Why we’re talking about . . .

The dangerous dogs banned in the UK

Spike in deadly attacks blamed on ‘impulse purchases through lockdown’

A three-year-old boy died on Sunday after being attacked by a dog at a farm in Milnrow, near Rochdale, in an incident described by Greater Manchester Police as “tragic” and “devastating”.

The force seized several dogs in relation to the attack and one was humanely destroyed. Several dog walkers told ITV News that they avoided the area because of “incidents with the dogs in the past”.

The breed of dog that was behind the attack has not been formally released by police, but reporting by the Daily Mail suggested that it was a Tibetan mastiff. Such dogs, which can be “highly dangerous, ferocious” animals, according to the South China Morning Post, are not illegal in the UK under the Dangerous Dogs Act.

Dog attacks have been “increasing year-on-year”, said The Sun, with a recent rise in deadly incidents blamed on “impulse purchases through lockdown”. A spokesperson for the RSPCA told the paper that “Britain’s list of banned dogs could be fuelling the spike, as owners assume that any other breed is safe”.

Dangerous Dogs Act 

The Dangerous Dogs Act was introduced in 1991 to oversee the ban of four specific dog breeds deemed a danger to the public.

However, statistics published in the National Library of Medicine in 2021 show that hospital admissions for dog bites have tripled among adults in England over the past 20 years. Experts in Liverpool found that incidents of dog bite admissions rose from 6.34 per 100,000 people in 1998 to 14.99 in 2018. 

Despite the Dangerous Dogs Act “and numerous public initiatives designed to reduce dangerous interactions with dogs, dog bite numbers appear to be rising”, said the researchers. 

The RSPCA pointed out that of the 30 fatal dog-related incidents recorded between 1991 and 2016, only nine of the attacks involved breeds currently on the dangerous dogs list. As a result, the RSPCA has described the act as “unjust” and “not working”. 

Which dogs are banned in the UK?

Upon its introduction 31 years ago, the Dangerous Dogs Act made it illegal for UK nationals to own four types of dogs traditionally bred for fighting.

These are the pit bull terrier, Japanese Tosa, Fila Brasileiro and Dogo Argentino, all of which are known for their hunting abilities.

A banned dog can be seized by the police or council whether or not it is acting dangerously or a complaint has been made about it.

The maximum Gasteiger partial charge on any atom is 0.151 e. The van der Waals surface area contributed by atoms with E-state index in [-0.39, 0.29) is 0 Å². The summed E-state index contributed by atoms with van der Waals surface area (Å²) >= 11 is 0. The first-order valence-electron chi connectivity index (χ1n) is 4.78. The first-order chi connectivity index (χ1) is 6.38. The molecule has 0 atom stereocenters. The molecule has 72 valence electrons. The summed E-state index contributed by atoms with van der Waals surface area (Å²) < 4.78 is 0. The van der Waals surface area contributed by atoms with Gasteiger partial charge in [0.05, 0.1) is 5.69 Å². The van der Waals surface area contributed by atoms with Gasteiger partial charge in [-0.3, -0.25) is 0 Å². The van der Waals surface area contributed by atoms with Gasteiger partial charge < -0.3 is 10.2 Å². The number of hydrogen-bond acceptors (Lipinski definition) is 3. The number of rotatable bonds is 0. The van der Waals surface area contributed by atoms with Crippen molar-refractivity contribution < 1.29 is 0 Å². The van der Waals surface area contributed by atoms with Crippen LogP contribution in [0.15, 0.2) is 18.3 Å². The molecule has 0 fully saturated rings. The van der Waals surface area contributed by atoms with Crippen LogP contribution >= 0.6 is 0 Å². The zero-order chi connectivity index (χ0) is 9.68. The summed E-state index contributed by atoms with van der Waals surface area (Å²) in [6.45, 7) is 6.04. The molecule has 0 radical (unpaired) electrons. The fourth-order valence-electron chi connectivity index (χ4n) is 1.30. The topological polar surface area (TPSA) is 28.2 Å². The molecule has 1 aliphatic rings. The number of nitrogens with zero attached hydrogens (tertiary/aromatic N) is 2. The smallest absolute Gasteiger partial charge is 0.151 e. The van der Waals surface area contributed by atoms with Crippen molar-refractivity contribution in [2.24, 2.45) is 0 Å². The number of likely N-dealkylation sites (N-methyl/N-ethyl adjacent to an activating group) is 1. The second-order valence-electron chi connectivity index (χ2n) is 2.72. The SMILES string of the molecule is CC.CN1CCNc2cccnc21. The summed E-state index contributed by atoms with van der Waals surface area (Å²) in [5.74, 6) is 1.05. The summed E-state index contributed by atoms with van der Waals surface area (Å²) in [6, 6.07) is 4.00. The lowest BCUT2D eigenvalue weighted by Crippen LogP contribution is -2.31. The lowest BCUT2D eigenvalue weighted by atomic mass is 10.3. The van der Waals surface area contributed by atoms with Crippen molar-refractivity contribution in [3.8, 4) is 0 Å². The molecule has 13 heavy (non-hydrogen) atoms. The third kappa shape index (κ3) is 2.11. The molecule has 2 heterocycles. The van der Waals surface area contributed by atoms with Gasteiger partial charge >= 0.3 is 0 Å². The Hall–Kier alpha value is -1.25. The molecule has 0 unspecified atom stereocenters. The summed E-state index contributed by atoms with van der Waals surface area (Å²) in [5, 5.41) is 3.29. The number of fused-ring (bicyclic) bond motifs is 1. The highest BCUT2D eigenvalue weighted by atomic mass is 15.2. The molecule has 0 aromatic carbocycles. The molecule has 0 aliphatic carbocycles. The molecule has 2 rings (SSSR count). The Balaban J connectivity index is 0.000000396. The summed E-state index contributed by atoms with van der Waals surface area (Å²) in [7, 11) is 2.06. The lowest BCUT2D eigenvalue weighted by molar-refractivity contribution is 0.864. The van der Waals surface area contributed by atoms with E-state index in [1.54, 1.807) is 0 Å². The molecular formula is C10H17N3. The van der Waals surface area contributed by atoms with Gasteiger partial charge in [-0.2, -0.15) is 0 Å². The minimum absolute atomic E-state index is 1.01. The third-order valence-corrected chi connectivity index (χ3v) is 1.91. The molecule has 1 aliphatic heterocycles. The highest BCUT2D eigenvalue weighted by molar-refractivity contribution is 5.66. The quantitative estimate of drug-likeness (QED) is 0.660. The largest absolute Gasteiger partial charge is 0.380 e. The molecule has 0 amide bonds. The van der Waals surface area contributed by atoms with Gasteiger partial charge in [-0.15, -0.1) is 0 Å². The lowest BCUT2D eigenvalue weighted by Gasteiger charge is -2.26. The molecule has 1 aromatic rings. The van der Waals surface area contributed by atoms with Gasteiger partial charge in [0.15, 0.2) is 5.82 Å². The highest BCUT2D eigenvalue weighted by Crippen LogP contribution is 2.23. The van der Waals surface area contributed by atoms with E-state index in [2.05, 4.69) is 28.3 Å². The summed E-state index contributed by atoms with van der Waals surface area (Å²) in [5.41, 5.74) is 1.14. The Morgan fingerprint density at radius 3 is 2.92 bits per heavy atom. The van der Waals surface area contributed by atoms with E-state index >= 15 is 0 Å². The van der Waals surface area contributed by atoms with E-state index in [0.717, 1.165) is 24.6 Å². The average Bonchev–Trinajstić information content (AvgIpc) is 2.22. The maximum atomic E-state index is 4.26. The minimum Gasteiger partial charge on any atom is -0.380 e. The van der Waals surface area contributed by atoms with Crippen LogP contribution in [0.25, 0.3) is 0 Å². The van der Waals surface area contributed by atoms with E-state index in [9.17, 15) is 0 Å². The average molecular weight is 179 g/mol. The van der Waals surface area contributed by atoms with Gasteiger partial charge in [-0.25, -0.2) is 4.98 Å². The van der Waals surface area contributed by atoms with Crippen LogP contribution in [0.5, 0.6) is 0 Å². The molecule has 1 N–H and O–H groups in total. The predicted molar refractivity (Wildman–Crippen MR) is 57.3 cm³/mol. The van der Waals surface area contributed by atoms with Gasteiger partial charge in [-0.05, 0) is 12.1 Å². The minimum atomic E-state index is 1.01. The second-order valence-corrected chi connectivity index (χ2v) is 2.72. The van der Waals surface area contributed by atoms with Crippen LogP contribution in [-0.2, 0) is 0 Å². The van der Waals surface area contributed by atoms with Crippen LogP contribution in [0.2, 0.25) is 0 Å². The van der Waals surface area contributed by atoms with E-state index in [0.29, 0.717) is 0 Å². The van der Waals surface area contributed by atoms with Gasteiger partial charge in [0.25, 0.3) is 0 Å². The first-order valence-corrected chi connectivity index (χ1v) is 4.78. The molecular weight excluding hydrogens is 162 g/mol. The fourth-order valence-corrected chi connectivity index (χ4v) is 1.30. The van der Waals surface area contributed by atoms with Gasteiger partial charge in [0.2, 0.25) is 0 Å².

If the animal is in a public place the police can confiscate it on the spot, while if it’s in a private home a warrant is required to confiscate it.

Once the animal has been examined by an expert, the dog will either be released or kept in kennels while the police or council apply to a court. Owners are not allowed to visit their dog while they wait for the court’s decision.

If the dog is deemed to be a dangerous type, or its owners plead guilty in court, they could face an unlimited fine or up to six months in prison as well as the dog being put down.

The owners of banned dogs that are neutered, microchipped, kept on a lead and muzzled at all times can apply for an exemption order. This requires the animal to undergo a behavioural assessment to identify whether or not it is a danger to the public. 

If the court rules that it is not dangerous, the owner will be given a certificate of exemption, which is valid for the dog’s lifetime. 

Does the ban work?

The RSPCA, which campaigns against breed-specific legislation such as the Dangerous Dogs Act, has branded the current rules ineffective. The charity has said that “huge numbers” of dogs have been destroyed “simply for looking a certain way”.

According to the RSPCA, over a third of the people killed by dogs since the act was brought in were attacked by legal breeds. 

And Becky Thwaites, head of public affairs at the animal welfare charity Blue Cross, told The Independent that many dogs seized under the Dangerous Dogs Act as illegal breeds “are in fact well-behaved dogs with responsible owners, who just have the misfortune to have the wrong measurements”.

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